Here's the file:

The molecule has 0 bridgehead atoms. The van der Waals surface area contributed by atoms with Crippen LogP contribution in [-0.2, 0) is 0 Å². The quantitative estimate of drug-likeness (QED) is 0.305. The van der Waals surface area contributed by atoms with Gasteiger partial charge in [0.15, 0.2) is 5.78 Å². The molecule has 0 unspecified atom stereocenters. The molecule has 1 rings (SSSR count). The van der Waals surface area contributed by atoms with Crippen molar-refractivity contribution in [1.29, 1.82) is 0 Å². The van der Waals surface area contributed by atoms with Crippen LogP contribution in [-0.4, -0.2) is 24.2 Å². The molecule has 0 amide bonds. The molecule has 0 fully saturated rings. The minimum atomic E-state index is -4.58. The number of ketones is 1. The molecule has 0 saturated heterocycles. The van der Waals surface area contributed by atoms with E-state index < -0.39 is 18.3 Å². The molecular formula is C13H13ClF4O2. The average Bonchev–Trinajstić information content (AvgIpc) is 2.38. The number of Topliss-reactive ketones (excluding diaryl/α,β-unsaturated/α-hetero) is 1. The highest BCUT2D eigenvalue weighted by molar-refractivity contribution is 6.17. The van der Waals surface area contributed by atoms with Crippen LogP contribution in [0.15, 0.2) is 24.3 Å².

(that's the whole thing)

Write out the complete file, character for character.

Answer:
The molecule has 0 bridgehead atoms. The van der Waals surface area contributed by atoms with Crippen LogP contribution in [-0.2, 0) is 0 Å². The quantitative estimate of drug-likeness (QED) is 0.305. The van der Waals surface area contributed by atoms with Gasteiger partial charge in [0.15, 0.2) is 5.78 Å². The molecule has 0 unspecified atom stereocenters. The molecule has 1 rings (SSSR count). The van der Waals surface area contributed by atoms with Crippen molar-refractivity contribution in [1.29, 1.82) is 0 Å². The van der Waals surface area contributed by atoms with Crippen LogP contribution in [-0.4, -0.2) is 24.2 Å². The molecule has 0 amide bonds. The molecule has 0 fully saturated rings. The minimum atomic E-state index is -4.58. The number of ketones is 1. The molecule has 0 saturated heterocycles. The van der Waals surface area contributed by atoms with E-state index < -0.39 is 18.3 Å². The molecular formula is C13H13ClF4O2. The average Bonchev–Trinajstić information content (AvgIpc) is 2.38. The number of Topliss-reactive ketones (excluding diaryl/α,β-unsaturated/α-hetero) is 1. The highest BCUT2D eigenvalue weighted by molar-refractivity contribution is 6.17. The van der Waals surface area contributed by atoms with Crippen LogP contribution in [0.15, 0.2) is 24.3 Å².